UHS' first-year CEO Marc Miller claims $14M in 2021 compensation

Universal Health Services’ Marc Miller received just over $14 million in total direct compensation during his first year in the CEO role, which, prior to last year, was held by his father UHS founder Alan Miller, according to a 2021 Securities and Exchange Commission (SEC) proxy filing published Thursday.

The younger Miller’s 2021 take-home was a massive increase from the roughly $2.3 million he earned in 2020 as president, a role he now jointly holds alongside the new title.

His 2021 payout was a combination of $1.1 million in base salary, $10.1 million in equity compensation (grant date fair value option awards) and almost $2.8 million in nonequity incentive plan compensation, per the filing.

Miller also saw a roughly $52,000 change in pension value and nonqualified deferred compensation earnings, almost $5,700 in insurance premiums and $8,700 in company contributions to his retirement/401(k) plan.

The median total compensation of UHS employees in 2021 (excluding the CEO) was $45,454, representing a CEO-to-median-worker pay ratio of 309:1, according to the filing.

His father, now in the executive chairman position, took home about $13.2 million in 2021—roughly on par with his total compensation in 2020 when he was still CEO.

Other executives at the for-profit health system listed in the filing included Executive Vice President, Chief Financial Officer and Secretary Steve Filton, who earned over $4.8 million in total compensation in 2021; Executive Vice President and President of Acute Care Marvin Pember, who collected roughly $4.8 million; and Executive Vice President and President of Behavioral Health Matthew Peterson, who took home over $3.9 million.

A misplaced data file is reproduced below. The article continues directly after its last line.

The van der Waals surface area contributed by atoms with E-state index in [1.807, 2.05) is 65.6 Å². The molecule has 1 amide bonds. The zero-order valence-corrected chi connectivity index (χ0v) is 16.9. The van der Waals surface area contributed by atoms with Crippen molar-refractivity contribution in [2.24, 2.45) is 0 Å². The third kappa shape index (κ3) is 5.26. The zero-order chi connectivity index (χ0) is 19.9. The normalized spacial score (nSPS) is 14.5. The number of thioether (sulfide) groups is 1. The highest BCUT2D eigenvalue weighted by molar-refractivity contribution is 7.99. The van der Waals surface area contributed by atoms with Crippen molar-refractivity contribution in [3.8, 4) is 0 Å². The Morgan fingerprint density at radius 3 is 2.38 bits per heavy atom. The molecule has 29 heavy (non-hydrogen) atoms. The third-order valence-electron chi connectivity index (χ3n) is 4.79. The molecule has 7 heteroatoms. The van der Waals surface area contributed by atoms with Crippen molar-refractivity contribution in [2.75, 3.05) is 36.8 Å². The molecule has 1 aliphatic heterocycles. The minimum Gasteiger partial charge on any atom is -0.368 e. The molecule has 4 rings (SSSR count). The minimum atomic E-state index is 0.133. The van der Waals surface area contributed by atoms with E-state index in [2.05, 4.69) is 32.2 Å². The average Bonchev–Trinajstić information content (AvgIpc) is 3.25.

UHS recently announced that it will be shifting the makeup of these executives’ compensation to be “more closely aligned with the comparable target pay mix at our peer group companies,” according to an 8-K filing from late March.

In 2022, Miller and other UHS leaders will be seeing a bump in their base salaries and a much greater increase in cash incentives that will be offset by a substantial decline in long-term incentives (equity compensation). The shift will not result in any “significant” changes in target compensation levels, the company wrote.

For Miller, those changes will yield in 2022 a base salary of $1.3 million, cash incentives of nearly $2 million and about $9.5 million in equity compensation for a total of $12.8 million in direct compensation, according to the filing.

Of note, the CEO and president’s base salary in 2022 reflects a 150% target annual incentive award, up from 2021’s 100% target bonus award.

“We believe the changes to the elements of compensation for each of our [named executive officers] … continue to preserve significant reliance on at-risk, performance-based compensation for our CEO and other [named executive officers],” UHS wrote in the SEC filing. “After giving effect to the changes in the elements of compensation during 2022 … approximately 90% of the target pay for our CEO, and approximately 80% of the target pay for our other [named executive officers], is comprised of performance-based incentive compensation.”

King of Prussia, Pennsylvania-based UHS employs more than 89,000 people across 27 acute care hospitals, 335 behavioral health facilities and other care locations. The system reported $991.6 million in net income during 2021 alongside a 9.4% net revenue increase to over $12.6 billion.

Compared to his for-profit contemporaries, UHS’ Miller was in the middle of the pack on 2021 pay. Although he was ahead of the $9.5 million claimed by Community Health Systems’ Tim Hingtgen, he trailed the $21.2 million of Tenet Healthcare CEO Saum Sutaria, M.D., and the $20.6 million of HCA Healthcare CEO Samuel Hazen.